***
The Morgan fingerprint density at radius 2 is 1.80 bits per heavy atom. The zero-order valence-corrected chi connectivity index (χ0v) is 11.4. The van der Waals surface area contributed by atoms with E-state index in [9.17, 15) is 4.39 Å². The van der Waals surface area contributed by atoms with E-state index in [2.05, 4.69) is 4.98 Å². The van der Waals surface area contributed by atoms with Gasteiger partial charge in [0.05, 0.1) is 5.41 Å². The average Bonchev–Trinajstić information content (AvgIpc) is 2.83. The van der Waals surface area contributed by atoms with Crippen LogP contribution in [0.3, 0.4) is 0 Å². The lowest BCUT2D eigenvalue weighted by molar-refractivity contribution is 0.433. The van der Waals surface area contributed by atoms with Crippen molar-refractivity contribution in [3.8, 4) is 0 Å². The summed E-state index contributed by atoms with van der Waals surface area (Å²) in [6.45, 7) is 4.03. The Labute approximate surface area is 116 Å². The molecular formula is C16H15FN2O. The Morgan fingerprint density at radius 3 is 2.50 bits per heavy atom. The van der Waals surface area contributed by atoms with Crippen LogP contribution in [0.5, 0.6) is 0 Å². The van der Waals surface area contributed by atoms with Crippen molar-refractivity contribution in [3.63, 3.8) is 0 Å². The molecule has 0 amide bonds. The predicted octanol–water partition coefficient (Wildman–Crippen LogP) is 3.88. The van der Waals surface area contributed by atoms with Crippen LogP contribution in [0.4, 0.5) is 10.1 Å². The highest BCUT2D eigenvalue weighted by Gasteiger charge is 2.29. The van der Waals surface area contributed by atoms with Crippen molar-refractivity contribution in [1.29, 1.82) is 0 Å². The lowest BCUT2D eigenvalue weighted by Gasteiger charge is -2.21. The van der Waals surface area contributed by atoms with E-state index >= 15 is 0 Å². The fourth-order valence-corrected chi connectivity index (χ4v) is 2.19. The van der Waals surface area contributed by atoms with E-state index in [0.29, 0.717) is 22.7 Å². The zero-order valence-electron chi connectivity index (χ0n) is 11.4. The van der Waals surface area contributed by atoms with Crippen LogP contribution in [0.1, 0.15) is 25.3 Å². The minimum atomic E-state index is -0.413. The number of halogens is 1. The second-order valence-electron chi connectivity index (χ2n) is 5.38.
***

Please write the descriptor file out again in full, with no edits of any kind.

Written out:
The Morgan fingerprint density at radius 2 is 1.80 bits per heavy atom. The zero-order valence-corrected chi connectivity index (χ0v) is 11.4. The van der Waals surface area contributed by atoms with E-state index in [9.17, 15) is 4.39 Å². The van der Waals surface area contributed by atoms with E-state index in [2.05, 4.69) is 4.98 Å². The van der Waals surface area contributed by atoms with Gasteiger partial charge in [0.05, 0.1) is 5.41 Å². The average Bonchev–Trinajstić information content (AvgIpc) is 2.83. The van der Waals surface area contributed by atoms with Crippen LogP contribution in [0.3, 0.4) is 0 Å². The lowest BCUT2D eigenvalue weighted by molar-refractivity contribution is 0.433. The van der Waals surface area contributed by atoms with Crippen molar-refractivity contribution in [3.8, 4) is 0 Å². The summed E-state index contributed by atoms with van der Waals surface area (Å²) in [6.45, 7) is 4.03. The Labute approximate surface area is 116 Å². The molecular formula is C16H15FN2O. The Morgan fingerprint density at radius 3 is 2.50 bits per heavy atom. The van der Waals surface area contributed by atoms with Crippen LogP contribution in [0.5, 0.6) is 0 Å². The van der Waals surface area contributed by atoms with Crippen molar-refractivity contribution in [3.63, 3.8) is 0 Å². The molecule has 0 amide bonds. The predicted octanol–water partition coefficient (Wildman–Crippen LogP) is 3.88. The van der Waals surface area contributed by atoms with Crippen LogP contribution in [0.4, 0.5) is 10.1 Å². The highest BCUT2D eigenvalue weighted by Gasteiger charge is 2.29. The van der Waals surface area contributed by atoms with Crippen molar-refractivity contribution in [1.29, 1.82) is 0 Å². The lowest BCUT2D eigenvalue weighted by Gasteiger charge is -2.21. The van der Waals surface area contributed by atoms with E-state index >= 15 is 0 Å². The fourth-order valence-corrected chi connectivity index (χ4v) is 2.19. The van der Waals surface area contributed by atoms with E-state index in [0.29, 0.717) is 22.7 Å². The zero-order valence-electron chi connectivity index (χ0n) is 11.4. The van der Waals surface area contributed by atoms with Crippen LogP contribution in [0.1, 0.15) is 25.3 Å². The minimum atomic E-state index is -0.413. The number of halogens is 1. The second-order valence-electron chi connectivity index (χ2n) is 5.38.